It was a pleasure watching the houseboat approach. A man was sitting in a folding chair at the bow. His legs were crossed, he was reading a newspaper, and smoking a cigar. A woman was standing at the stern with a long pole. She was slowly leaning into the pole and pushing the forty-foot flat bottomed houseboat forward. She kept her push pole lined up with the center line of the boat to keep it moving in a straight line. I could see they had an inboard motor but weren’t using it. Smoke from her husband’s cigar drifted back to her. She waved it away.

   “Take notes,” I told my new bride. 

   “That’ll be the day,” she grumbled.

   After we got home from our honeymoon, we often went back to Canada, to Montreal and Quebec City, up the St Lawrence River, and to Nova Scotia and Prince Edward Island. We never went back to Ottawa, not for any especial reason. One morning while I was looking out our living room window at yet another winter storm blowing through town, my wife asked me if I had seen the news about the protests in Ottawa. We didn’t have cable TV, never listened to the radio, but read the New York Times online. I flipped an iPad open and read the news. Sure enough, protests were roiling the capital.

   A convoy of truckers had descended on the city three weeks earlier protesting a regulation requiring drivers moving goods across the USA Canada border be vaccinated against the 19. Other truckers were blocking bridges between Windsor and Detroit and another bridge linking Alberta to North Dakota. The federal police had already arrested more than a dozen drivers out west and seized all their guns and ammo. They had been planning on ambushing and shooting down law enforcement officers.

   When the Ottawa camel train pulled into town to throw gasoline on the fire they rumbled straight to Wellington St. and Parliament Hill and surrounded it. Their $100 grand travel trailers, $150 grand recreational vehicles, and $200 grand heavy trucks brought traffic to a standstill. Businesses shut down for the duration. There wasn’t any money coming in, anyway. Flatbed trucks became stages. Organizers clapped themselves on the back and made misinformation speeches. DJ’s spun rap cranked up so everybody within miles could hear it. Bouncy castles were plopped down in the streets for kids playing hooky. Some drivers had brought their children with them. An inflatable hot tub was pumped up and set up for rest and recreation. They flew QAnon and Confederate flags, even though QAnon is a Whac-A-Mole, and Johnny Reb got his ass kicked a long time ago.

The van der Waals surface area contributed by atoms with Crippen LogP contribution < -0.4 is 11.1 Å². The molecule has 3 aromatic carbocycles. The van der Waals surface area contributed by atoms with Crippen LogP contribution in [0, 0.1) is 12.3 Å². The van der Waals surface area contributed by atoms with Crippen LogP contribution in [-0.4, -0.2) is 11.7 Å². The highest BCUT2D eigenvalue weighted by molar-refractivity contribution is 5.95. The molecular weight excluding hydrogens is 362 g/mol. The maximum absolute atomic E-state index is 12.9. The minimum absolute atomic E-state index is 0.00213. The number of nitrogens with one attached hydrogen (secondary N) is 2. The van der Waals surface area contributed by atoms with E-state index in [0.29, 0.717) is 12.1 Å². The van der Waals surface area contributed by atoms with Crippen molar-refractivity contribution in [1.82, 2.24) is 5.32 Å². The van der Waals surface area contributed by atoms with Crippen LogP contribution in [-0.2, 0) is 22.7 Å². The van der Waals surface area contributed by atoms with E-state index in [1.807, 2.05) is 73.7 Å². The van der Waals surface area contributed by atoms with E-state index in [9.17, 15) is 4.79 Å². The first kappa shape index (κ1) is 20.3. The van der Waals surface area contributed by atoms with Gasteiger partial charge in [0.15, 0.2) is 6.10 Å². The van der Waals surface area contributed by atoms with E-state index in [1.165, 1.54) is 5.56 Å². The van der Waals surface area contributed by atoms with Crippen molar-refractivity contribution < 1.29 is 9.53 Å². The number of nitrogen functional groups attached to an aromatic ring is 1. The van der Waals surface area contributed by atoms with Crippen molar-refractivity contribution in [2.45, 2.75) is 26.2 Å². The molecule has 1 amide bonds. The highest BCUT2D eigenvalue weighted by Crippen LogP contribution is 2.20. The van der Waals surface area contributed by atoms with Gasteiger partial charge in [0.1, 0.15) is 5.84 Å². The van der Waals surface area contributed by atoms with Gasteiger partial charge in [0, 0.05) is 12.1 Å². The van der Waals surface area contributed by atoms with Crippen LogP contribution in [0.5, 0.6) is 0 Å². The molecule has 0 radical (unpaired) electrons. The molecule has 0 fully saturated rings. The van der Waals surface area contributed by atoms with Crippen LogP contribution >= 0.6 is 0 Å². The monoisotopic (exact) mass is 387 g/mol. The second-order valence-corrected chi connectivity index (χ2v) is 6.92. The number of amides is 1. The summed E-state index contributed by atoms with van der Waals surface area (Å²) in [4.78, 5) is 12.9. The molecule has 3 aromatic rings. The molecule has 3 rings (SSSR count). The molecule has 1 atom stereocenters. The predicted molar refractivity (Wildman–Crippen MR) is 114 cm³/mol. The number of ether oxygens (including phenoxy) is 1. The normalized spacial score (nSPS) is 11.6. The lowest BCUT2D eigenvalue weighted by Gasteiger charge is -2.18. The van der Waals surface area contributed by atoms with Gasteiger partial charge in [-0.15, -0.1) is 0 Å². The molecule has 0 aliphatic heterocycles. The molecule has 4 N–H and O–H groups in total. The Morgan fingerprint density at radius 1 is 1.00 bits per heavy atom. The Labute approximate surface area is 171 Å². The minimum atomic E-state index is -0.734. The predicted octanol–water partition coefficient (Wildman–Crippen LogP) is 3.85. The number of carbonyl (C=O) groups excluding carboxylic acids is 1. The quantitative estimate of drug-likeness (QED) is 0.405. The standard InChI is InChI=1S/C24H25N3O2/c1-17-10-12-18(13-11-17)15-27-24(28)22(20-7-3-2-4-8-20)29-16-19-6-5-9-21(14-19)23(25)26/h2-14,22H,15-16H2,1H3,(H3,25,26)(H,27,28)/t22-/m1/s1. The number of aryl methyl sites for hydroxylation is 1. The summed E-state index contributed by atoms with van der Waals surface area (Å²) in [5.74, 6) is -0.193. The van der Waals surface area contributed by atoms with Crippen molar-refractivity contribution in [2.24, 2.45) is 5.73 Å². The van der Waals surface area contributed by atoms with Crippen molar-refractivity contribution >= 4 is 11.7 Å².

Who flies slaveholder-or-die flags to prove how virtuous they are?

   Drivers put their air horns on autopilot 24/7. It didn’t take long for everybody living nearby to get sick of it. “You just got vehicles laying on their horns for hours and hours and hours at a time,” said Peter Simpson. “We don’t even live on Parliament Hill. It’s very difficult to work or relax or to do anything. All you can do is focus on calming yourself down.”

   The morning I read about the protests was the morning things were coming to a head. The police sat on their hands for weeks until the mayor got tired of it, fired the police chief, put a by the book man in charge, and a few days later the cops were showing up in force. “It’s horrific,” said Dagny Pawlak, a protestor spokeswoman. “It’s a dark moment in Canadian history. Never in my life would I have believed anyone if they told me that our own Prime Minister would refuse dialogue and choose violence against peaceful protesters instead.”

   When I was student at Cleveland State University, we went marching from our campus down Euclid Ave. to Public Square every spring to protest the Vietnam War. We never marched in wintertime because it was too cold and snowy. Nobody wanted to be plowed under by a snowplow. We wore buttons saying, “How ManyMore?” and “I’m a Viet Nam Dropout” and “Ship the GI’s Home Now!”  Most of the GI’s shooting it out with Charlie were true believers who volunteered, and the rest were unlucky trailer trash. We were college students with draft deferments and wanted to keep it that way.